The Circle is a film that takes the idea of connectedness (email, social media, phone, etc.) to its logical and genuinely creepy extension.
Mae is temping as a customer service representative for an unnamed – company and hating it – when a friend gets her an interview at the ultimate social media company, The Circle.
If you walk down any street these days, you will likely see people constantly looking at their phones. Everyone seems to have a Facebook page, a Twitter page, or be connected in any number of ways that seem to be infringing on privacy. Or at least on the surface (most people put their face forward on their various connective sites).
What if, The Circle asks, our level of connectedness reached a sufficient level that we had to be accountable for everything we did? Wouldn’t that be a Good Thing?
When Mae (Emma Watson, The Perks of Being a Wallflower) gets the call from her pal Annie (Karen Gillan, Doctor, Guardians of the Galaxy), she’s excited – and her excitement glows through the very curious job interview conducted by Dan (Nate Corddry, Mom, St. Vincent).
Her position with The Circle is essentially the same as her previous temp job, but it’s a world of difference. Customer service is graded – and follow up queries are expected; employees are expected (but not forced) to dial up their social activity within the company, and so forth.
Her new job keeps Mae away from her family – mom Bonnie (Glenne Headley, Monk, The Night Of), dad Vinnie (Bill Paxton’s last filmed performance) and best friend Mercer (Ellar Coltrane (Boyhood) – but she sees plenty of Annie, and is soon one of the inner circle with ideas about taking connectedness and transparency to new levels.
The Circle’s founders – Eamon (Tom Hanks) the folksy front man; Tom (Patton Oswalt), the weasely operations guy, and and Ty (John Boyega) the inventor of TruYou (the Facebook on steroids – a secure one password for everything/online communications IP) – have differing ideas on where the company should be heading. To the point that Ty has gone off the grid and, while he still works at The Circle, he’s an outsider – not really joining in on the company’s social side.
Mae, of course, is a trusting (naïve) soul who finds the connectedness of The Circle to be empowering and soon she’s proposing ideas that go far beyond anything Eamon, Tom or Ty ever dreamed (through the use of tiny cameras that clip on to just about anything) – and the company is even helping deal with her father’s MS!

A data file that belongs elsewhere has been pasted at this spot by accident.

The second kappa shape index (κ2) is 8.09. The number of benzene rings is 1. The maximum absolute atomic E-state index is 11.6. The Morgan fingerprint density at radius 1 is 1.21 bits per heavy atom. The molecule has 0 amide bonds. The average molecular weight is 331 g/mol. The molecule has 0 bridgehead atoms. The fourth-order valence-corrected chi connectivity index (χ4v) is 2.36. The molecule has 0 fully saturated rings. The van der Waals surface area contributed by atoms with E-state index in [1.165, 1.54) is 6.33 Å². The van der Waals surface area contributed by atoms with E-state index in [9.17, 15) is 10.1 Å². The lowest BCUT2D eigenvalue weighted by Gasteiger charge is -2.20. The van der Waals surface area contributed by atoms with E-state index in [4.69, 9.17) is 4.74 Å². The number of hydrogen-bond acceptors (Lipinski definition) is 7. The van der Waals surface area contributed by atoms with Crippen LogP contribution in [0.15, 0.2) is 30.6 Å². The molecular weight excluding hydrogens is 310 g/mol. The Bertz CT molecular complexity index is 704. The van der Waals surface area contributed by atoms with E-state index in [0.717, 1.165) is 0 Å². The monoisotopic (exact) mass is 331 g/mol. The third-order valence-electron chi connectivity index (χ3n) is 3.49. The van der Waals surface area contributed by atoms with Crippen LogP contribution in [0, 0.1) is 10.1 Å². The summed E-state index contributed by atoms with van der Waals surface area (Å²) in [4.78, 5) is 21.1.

A meeting with Ty shows Mae that The Circle isn’t quite the wonder she thinks it is, but she’s so caught up in it that it doesn’t really register – though she does promise not to tell anyone what she’s seen.
As Mae becomes more of a force within The Circle, things get tense between her and Annie even though, in every other way things are going swimmingly – until a new product causes a tragedy.
Even in today’s world, where Congress has told internet providers they can sell their customers’ private data, The Circle is a film that should make people think – though at the screening I attended, when the credits started to roll, a number of people whipped out their cell phones and began reading and texting like it was nothing.
Written and directed by James Ponsoldt, The Circle ambles along at the kind of pace Mae takes when she goes for a walk. Danny Elfman’s score is occasionally a bit intrusive, but mostly underscores emotional cues without undermining them.
The use of CG to surround Mae with messages when she does try for 100% transparency is cool and does a good job of letting us know what she’s seeing, feeling, hearing.
Watson gives a note perfect performance as someone young enough to get caught up in something she sees as a grad – even historical – but smart enough to discern that it might not be, after all.
Hanks is epitome of folksy, avuncular wisdom and caring – the face of The Circle. Oswalt has much less screen time, but he just feels subtly weasely – there’s something about his bearing; his less-than-good-natured tone – that lets us know something is hinky well before Mae.
The major problem with The Circle – beyond its being perhaps a little too little a fraction too late – is its pacing. There are a few moments of urgency (as when Mae ‘borrows’ a kayak and sets out onto the bay), but most of the time The Circle… well, circles the drama rather than boring straight through it.
Mae’s final appearance at a Friday meeting (like a TED Talk only just for Circlers) is where the film finally comes together with just the right pace; just the right score, and a subtle bit of work from Watson (it also has the PG-13 film’s one, perfectly timed F-bomb).
The Circle may not be perfect, but it’s timely and bits of it are pure gold.
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